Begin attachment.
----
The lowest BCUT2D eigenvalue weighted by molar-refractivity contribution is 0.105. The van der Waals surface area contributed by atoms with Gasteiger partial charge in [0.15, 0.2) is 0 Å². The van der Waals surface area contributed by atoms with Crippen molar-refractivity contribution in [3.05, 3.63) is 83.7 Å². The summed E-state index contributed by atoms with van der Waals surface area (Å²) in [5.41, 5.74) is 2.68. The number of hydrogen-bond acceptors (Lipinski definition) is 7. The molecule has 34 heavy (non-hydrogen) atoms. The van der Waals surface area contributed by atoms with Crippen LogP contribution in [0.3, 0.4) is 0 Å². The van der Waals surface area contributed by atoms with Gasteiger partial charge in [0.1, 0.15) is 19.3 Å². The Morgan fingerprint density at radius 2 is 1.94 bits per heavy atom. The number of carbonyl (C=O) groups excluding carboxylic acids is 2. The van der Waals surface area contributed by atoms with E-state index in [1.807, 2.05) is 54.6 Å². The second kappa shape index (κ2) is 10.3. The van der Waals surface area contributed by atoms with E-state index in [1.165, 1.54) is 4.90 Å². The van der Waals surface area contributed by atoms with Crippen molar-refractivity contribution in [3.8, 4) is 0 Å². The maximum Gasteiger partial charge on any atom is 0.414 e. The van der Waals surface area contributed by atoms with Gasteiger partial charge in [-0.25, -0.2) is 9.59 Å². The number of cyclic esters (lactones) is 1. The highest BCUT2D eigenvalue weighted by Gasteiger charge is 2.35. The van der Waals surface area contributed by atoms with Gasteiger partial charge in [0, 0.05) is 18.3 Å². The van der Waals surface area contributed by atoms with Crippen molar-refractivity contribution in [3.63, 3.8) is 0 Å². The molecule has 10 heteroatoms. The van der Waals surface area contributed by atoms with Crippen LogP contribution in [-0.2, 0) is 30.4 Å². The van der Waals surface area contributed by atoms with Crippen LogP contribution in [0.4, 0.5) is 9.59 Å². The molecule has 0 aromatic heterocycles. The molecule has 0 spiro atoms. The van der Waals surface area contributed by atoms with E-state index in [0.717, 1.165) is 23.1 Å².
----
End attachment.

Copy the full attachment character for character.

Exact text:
The lowest BCUT2D eigenvalue weighted by molar-refractivity contribution is 0.105. The van der Waals surface area contributed by atoms with Gasteiger partial charge in [0.15, 0.2) is 0 Å². The van der Waals surface area contributed by atoms with Crippen molar-refractivity contribution in [3.05, 3.63) is 83.7 Å². The summed E-state index contributed by atoms with van der Waals surface area (Å²) in [5.41, 5.74) is 2.68. The number of hydrogen-bond acceptors (Lipinski definition) is 7. The molecule has 34 heavy (non-hydrogen) atoms. The van der Waals surface area contributed by atoms with Crippen LogP contribution in [0.3, 0.4) is 0 Å². The van der Waals surface area contributed by atoms with Gasteiger partial charge in [0.1, 0.15) is 19.3 Å². The Morgan fingerprint density at radius 2 is 1.94 bits per heavy atom. The number of carbonyl (C=O) groups excluding carboxylic acids is 2. The van der Waals surface area contributed by atoms with E-state index in [1.807, 2.05) is 54.6 Å². The second kappa shape index (κ2) is 10.3. The van der Waals surface area contributed by atoms with E-state index in [1.165, 1.54) is 4.90 Å². The van der Waals surface area contributed by atoms with Crippen molar-refractivity contribution in [3.8, 4) is 0 Å². The maximum Gasteiger partial charge on any atom is 0.414 e. The van der Waals surface area contributed by atoms with Gasteiger partial charge in [-0.25, -0.2) is 9.59 Å². The number of cyclic esters (lactones) is 1. The highest BCUT2D eigenvalue weighted by Gasteiger charge is 2.35. The van der Waals surface area contributed by atoms with Gasteiger partial charge in [0, 0.05) is 18.3 Å². The van der Waals surface area contributed by atoms with Crippen molar-refractivity contribution in [3.63, 3.8) is 0 Å². The molecule has 10 heteroatoms. The van der Waals surface area contributed by atoms with Crippen LogP contribution in [-0.2, 0) is 30.4 Å². The van der Waals surface area contributed by atoms with Crippen LogP contribution in [0.4, 0.5) is 9.59 Å². The molecule has 0 aromatic heterocycles. The molecule has 0 spiro atoms. The van der Waals surface area contributed by atoms with E-state index in [0.717, 1.165) is 23.1 Å².